“Ladies and gentlemen, we’re back.”

With those words, principal trombone Douglas Wright on Friday welcomed the first audience to hear the Minnesota Orchestra in Orchestra Hall since June 14, 2012.

Concertgoers responded with multiple standing ovations.

In the ensuing 20 months, the hall underwent a $50 million face-lift, musicians were locked out in the longest work stoppage in U.S. orchestra history, and the 2012-13 season and the first five months of the current season were canceled.

The orchestra will play again Saturday. These homecoming concerts are the first since a contract was ratified on Jan. 14.

Despite, or perhaps because of all that has happened, the sold-out house Friday warmly welcomed the musicians back to the hall they have called home since 1974, even waving bright green hankies in the air.

Wright appeared on stage with new board chairman Gordon Sprenger at intermission. Both men said collaboration was the antidote to the bitterness that defined the last 16 months.

“We need to forge a partnership among the musicians, the board and the entire community,” Sprenger said. “The hall is full tonight, and that’s the way it needs to be.”

As Sprenger spoke, shouts came from the audience, “Bring back Osmo!” which has become a rallying cry for supporters of former music director Osmo Vänskä, who resigned in October. Sprenger acknowledged the sentiment but made no promises.

“We appreciate that, we understand that and we are addressing that,” he said.

This was the first chance for most of Friday’s audience to see the remodeled hall. The expanded lobby has better sight lines and traffic flow. Windows give a more expansive view of downtown and adjacent Peavey Plaza. But the building took a decided second place to a concert led by conductor laureate Stanislaw Skrowaczewski, who opened this hall in 1974 when he was music director.

Principal cellist Tony Ross greeted patrons at the door (“I must have hugged 500 people”).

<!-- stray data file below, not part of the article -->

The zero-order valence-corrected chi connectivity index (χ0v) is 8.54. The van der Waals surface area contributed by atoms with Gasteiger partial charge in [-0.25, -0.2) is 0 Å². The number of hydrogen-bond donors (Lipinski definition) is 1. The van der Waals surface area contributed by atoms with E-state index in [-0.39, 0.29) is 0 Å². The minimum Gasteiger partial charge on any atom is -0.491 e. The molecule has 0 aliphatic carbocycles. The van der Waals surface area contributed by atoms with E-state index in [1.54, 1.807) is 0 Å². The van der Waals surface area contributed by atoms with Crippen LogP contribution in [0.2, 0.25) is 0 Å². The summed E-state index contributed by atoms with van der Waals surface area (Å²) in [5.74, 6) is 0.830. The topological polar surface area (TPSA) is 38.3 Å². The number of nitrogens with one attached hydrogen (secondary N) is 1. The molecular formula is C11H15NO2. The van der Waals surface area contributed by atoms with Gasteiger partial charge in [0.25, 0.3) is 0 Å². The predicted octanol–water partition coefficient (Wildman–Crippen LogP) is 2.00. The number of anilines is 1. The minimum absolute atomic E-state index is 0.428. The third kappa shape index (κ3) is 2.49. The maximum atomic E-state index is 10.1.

Board member Doug Kelley said it felt great to be back at a concert.

“This is what we worked 18 months to accomplish,” he said. “I just hope everyone will pull together as a team to help propel us forward.”

Buddy Scroggins and Kelly Schroeder of Minneapolis were happy that the musicians were back at work.

“I wish Osmo were here,” Schroeder said. “I get a little choked up about it.” While Vänskä was not spotted at the concert, he stopped by rehearsal Friday to greet Skrowaczewski and musicians.

Music critic Michael Anthony, formerly with the Star Tribune, was preparing a report for BBC radio. Anthony said the hall sounded “just as it always did.”

Wright said at intermission that he noticed better acoustics on stage in the ability of players to hear each other.

Of the 89 musicians who played Friday, only 55 were regular members of the orchestra. Thirty-four were substitutes, an unusually large number, because the agreement that brought musicians back to work allowed them to honor existing commitments to other orchestras.

“Right now we’re running on adrenaline,” Wright said. “As we calm down, and more of our members come back, we’ll find that sweet spot again.”

CEO and president Michael Henson, who was a lightning rod for criticism from musicians and their backers, said before the concert that he was “thrilled to have a packed house and it’s wonderful to have the orchestra back on center stage.”

One patron at intermission stopped Julia Maddox and told the Minnetonka woman, “You have the best outfit in the room.” Maddox had dressed for the occasion with a white dress festooned with musical notes and staffs.

“This is fantastic,” said Maddox, of the concert. “It’s been a void in our lives that’s been filled again.”